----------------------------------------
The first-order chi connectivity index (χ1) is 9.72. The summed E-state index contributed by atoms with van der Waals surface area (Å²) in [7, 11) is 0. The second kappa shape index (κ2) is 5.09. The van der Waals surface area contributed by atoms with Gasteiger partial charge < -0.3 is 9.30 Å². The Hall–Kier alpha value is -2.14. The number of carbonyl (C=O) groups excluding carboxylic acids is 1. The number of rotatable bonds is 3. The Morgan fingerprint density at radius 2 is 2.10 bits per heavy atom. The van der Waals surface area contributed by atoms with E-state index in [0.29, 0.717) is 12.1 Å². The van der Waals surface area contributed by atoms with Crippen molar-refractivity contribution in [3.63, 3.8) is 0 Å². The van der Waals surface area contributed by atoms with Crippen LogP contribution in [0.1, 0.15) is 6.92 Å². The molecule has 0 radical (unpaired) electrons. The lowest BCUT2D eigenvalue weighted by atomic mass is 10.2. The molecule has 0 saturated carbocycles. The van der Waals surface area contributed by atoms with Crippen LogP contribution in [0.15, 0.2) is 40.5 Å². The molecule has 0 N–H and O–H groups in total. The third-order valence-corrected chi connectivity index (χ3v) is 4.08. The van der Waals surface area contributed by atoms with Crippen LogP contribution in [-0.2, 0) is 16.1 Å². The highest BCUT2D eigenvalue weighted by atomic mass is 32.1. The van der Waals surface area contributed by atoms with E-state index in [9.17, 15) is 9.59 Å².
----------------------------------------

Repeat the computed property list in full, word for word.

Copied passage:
The first-order chi connectivity index (χ1) is 9.72. The summed E-state index contributed by atoms with van der Waals surface area (Å²) in [7, 11) is 0. The second kappa shape index (κ2) is 5.09. The van der Waals surface area contributed by atoms with Gasteiger partial charge < -0.3 is 9.30 Å². The Hall–Kier alpha value is -2.14. The number of carbonyl (C=O) groups excluding carboxylic acids is 1. The number of rotatable bonds is 3. The Morgan fingerprint density at radius 2 is 2.10 bits per heavy atom. The van der Waals surface area contributed by atoms with E-state index in [0.29, 0.717) is 12.1 Å². The van der Waals surface area contributed by atoms with Crippen molar-refractivity contribution in [3.63, 3.8) is 0 Å². The van der Waals surface area contributed by atoms with Crippen LogP contribution in [0.1, 0.15) is 6.92 Å². The molecule has 0 radical (unpaired) electrons. The lowest BCUT2D eigenvalue weighted by atomic mass is 10.2. The molecule has 0 saturated carbocycles. The van der Waals surface area contributed by atoms with Crippen LogP contribution in [0.15, 0.2) is 40.5 Å². The molecule has 0 N–H and O–H groups in total. The third-order valence-corrected chi connectivity index (χ3v) is 4.08. The van der Waals surface area contributed by atoms with Crippen LogP contribution in [-0.2, 0) is 16.1 Å². The highest BCUT2D eigenvalue weighted by atomic mass is 32.1. The van der Waals surface area contributed by atoms with E-state index in [9.17, 15) is 9.59 Å².